One person needs a friend in a single moment, one person needs some good advice or help finding a mental health professional and maybe even help getting to an appointment, one person needs to just be listened to without judgement. I think that’s where I can help.

  16. Jack Hughes says:

    A young man in my stake recently took his own life. I haven’t lived in the area very long, so I don’t know the family or the ongoing issues in his life aside from whisperings among ward members the day after the funeral. The only time it was talked about out loud was in elder’s quorum, when one of the older men asserted that this young man had fallen away from church activity some years previously and hadn’t been on “the covenant path”, and thus received his just reward for unrighteous living. He further claimed that the high rate of suicide among the LGBT population was also because of their bad life choices, and that those who remain faithful “don’t have that problem”. Many gray heads nodded in agreement. I walked out in disgust.

    If this represents the prevailing attitudes of devout Latter-day Saints, I don’t have much hope for things to improve anytime soon. While the Church seems to be trying to make minor efforts at suicide prevention, which is far better than what they were doing previously (nothing), in the end they refuse to acknowledge the fact that the Church itself (through culture, explicit teachings or administrative practices) is often a contributing factor to mental illness. This is one of the prime directives that a Church-employed therapist will never violate, so it would be best to seek help elsewhere.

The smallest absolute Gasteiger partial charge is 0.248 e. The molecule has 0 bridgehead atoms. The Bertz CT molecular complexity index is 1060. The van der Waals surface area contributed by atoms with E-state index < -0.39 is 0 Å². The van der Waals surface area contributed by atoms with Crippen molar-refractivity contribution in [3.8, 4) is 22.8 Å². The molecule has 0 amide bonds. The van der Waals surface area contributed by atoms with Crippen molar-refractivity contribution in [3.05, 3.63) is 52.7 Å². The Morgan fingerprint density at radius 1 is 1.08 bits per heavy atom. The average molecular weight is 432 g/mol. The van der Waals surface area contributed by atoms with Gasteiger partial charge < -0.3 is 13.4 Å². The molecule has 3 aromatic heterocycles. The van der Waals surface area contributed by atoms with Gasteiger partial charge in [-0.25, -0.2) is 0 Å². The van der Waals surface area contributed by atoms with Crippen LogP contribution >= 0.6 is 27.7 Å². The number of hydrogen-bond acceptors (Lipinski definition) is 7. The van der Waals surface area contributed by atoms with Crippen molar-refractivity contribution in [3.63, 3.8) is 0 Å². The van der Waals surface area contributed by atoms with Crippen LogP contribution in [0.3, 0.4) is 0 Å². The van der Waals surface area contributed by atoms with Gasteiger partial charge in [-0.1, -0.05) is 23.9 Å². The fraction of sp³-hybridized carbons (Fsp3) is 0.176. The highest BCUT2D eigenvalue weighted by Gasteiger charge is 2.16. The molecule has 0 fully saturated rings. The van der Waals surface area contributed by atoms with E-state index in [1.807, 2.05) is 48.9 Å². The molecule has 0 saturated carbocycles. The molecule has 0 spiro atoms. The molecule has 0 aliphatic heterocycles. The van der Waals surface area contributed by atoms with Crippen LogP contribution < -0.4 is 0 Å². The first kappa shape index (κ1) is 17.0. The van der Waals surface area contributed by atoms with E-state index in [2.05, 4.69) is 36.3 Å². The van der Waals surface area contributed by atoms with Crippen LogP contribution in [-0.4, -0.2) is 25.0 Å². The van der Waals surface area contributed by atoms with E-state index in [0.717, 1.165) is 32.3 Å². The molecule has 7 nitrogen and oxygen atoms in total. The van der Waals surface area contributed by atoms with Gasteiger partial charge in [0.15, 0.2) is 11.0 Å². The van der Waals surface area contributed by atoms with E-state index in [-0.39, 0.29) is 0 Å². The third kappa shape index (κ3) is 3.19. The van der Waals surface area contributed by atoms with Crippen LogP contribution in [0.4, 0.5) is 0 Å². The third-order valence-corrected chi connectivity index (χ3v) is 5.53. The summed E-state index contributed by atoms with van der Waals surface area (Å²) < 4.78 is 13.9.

17. Mr. Schmidt says:

    Interesting to read some of the defensiveness in the comments on this one. Wherever one stands on this issue, I thought that this statement in the OP was most informative:

    “Responding to another’s pain without the empathy that comes from being able to take their perspective puts us at risk of alienating them and compounding their distress.”

    I really do believe that we collectively are challenged to cultivate empathy for those different from us. It takes real, hard work to see and appreciate someone whose approach to life, etc., is different from our own. And, specifically, whose approach to understanding their relationship to God and their fellow man differs from our own. Isn’t it the height of hubris to assume that our own approach to worshiping God is the right one?

    I can understand the knee-jerk reactions from both the nothing-is-wrong-with-our-religion view as well as the why-cant-all-the-members-and-apostles-be-as-enlightened-as-me view. But at the end of the day, I think that comment about empathy sums it all up for me about how things should be. Think of all the good that would come from us knowing ourselves, our religion, and most importantly our God well enough that we have the confidence to empathize with different viewpoints and needs, without succumbing ourselves to habits that we view as unhealthy or unsuitable to increasing discipleship (I say this last sentence because it seems to be the fear that drives an unyielding and you-all-must-repent attitude without any of the compassion to temper it).

  18. “It is a cognitive shortcut to assume that because my membership has benefited my mental health yours must as well. Responding to another’s pain without the empathy that comes from being able to take their perspective puts us at risk of alienating them and compounding their distress. How we respond to people who live with difference says more about us than it does about them.”

    Amen!!! So very true!